As we began our descent from the summit of North Mountain, the skies turned darker than they had been; the thick clouds seen in the photos on this page were the cause, preventing the sun from brightening up this landscape as it had elsewhere. In addition, the trees on the mountains in this area are mostly deciduous and their trunks soften the brightness of the snow beneath them, making the photos appear darker than the views actually were.
From the summit of North Mountain, the Cabot Trail descends through a narrow passage between the flanks of mountains on each side—I think of this section as “the canyon”, even though it is relatively elevated with respect to sea level. Because it is so narrow and winding, there is a no-stopping zone along this section of the Cabot Trail, of 4 km (2½ mi), if memory serves. Since we were the first and only car on the road this afternoon, we took advantage of the situation and stopped for photos at the point where the view opens up (as one descends further, this view is lost).
Photo #1 shows the mountains on the north side of the Cabot Trail as it descends through “the canyon”. The hillsides in the foreground at the right are the easternmost flanks of the Roberts Mountain massif. At the far left is a small portion of the ice-coated Gulf of St Lawrence, which forms Pleasant Bay (the water) in the bight between MacKenzies Mountain and Kerrs Point.
Photo #2 is the same view, but looking just a bit further to the south than the upper photo. A sliver of the whiter slopes leading to the Roberts Mountain summit can be seen in the far distance at the far right. The Grande-Anse River, which empties into the Gulf through “The Pond” (as the harbour in Pleasant Bay is sometimes called), has formed the alluvial plain that extends back from the Gulf inland, seen in this photo at the base of the mountains in the middle distance. The long diagonal slope at the left in the far distance is that of MacKenzies Mountain; the nearer hillsides at the left are unnamed, so far as I am aware.¹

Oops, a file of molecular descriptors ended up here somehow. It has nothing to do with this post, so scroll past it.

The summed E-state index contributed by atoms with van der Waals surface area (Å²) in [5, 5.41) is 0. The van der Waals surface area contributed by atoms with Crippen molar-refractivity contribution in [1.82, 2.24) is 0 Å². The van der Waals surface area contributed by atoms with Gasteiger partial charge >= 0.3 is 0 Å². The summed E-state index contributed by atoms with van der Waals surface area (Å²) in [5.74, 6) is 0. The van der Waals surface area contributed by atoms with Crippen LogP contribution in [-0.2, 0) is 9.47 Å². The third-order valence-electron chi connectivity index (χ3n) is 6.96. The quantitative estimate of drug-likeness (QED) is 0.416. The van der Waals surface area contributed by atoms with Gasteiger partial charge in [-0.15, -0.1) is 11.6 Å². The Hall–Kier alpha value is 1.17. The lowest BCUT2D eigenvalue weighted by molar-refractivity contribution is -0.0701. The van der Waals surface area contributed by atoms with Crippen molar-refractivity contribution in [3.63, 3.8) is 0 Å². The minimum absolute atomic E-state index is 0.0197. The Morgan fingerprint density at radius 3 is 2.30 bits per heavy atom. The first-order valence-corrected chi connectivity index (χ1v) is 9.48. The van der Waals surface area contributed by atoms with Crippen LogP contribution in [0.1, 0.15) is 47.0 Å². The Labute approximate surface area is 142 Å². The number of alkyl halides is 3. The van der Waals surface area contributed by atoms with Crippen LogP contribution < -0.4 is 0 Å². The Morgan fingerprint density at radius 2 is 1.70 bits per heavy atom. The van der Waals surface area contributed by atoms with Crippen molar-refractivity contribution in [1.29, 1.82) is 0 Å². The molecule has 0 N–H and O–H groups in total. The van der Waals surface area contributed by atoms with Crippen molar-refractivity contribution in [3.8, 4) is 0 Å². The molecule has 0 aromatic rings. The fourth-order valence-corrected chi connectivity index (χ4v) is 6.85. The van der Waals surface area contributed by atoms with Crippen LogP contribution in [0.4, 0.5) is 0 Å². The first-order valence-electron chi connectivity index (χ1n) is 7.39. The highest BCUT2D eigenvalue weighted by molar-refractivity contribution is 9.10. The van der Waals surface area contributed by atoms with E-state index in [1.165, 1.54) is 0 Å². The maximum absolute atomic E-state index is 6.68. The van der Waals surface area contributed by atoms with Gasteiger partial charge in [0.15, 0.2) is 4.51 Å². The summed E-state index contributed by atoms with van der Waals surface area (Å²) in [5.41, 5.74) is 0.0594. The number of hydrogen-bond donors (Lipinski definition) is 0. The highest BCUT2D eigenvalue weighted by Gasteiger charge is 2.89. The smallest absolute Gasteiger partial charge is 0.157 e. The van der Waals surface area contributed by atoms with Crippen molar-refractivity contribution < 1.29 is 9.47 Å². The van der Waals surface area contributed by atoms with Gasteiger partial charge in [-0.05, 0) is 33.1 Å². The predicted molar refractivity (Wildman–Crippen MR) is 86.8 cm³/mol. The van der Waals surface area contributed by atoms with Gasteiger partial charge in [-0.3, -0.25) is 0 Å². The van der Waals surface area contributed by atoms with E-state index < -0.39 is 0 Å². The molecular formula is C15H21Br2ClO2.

¹ Google Maps labels the Highlands plateau to the east of the MacKenzies River as MacKenzies Mountain; The Nova Scotia Atlas, the topographical map, and the Parks Canada map in the Cape Breton Highlands National Park of Canada Park Guide and Map all put the label for MacKenzies Mountain to the west of the MacKenzies River. My assumption is therefore that MacKenzies Mountain does not extend to the east of the MacKenzies River.
Parks Canada spells the names of the mountain and river as “MacKenzie Mountain” and “MacKenzie River” and uses those forms on its road signs in the Park; The Nova Scotia Atlas and the topographical map spell them as “MacKenzies Mountain” and “MacKenzies River”, which forms I have used here and elsewhere on this web site. A Google search reveals that both spellings are in common use (as well as such variants as “McKenzie” and “MacKenzie’s”).↩
Photo #3 is a view of the Cabot Trail looking back towards whence we had come; notice the blowing snow across the bottom half of the road sign left of centre. The ridge across the width of the photo is one of the walls of “the canyon”. Note, too, that there is considerably less snow here than there was on the summit and that the road, with less snow to stack up, is correspondingly wider. I presume the lesser amounts of snow here occur because it is relatively more protected from the winds, which deposit the snow across the summit of North Mountain unencumbered by any protecting heights.
We continued on into Pleasant Bay, stopping for photos in front of the MidTrail Motel & Inn in the village. It is from there that photo #4 was taken, looking east to the snowy slopes of Roberts Mountain rising above the village. The lack of deciduous trees at the summit contrasts vividly with the browner hues of the deciduous trees on the flank at the right.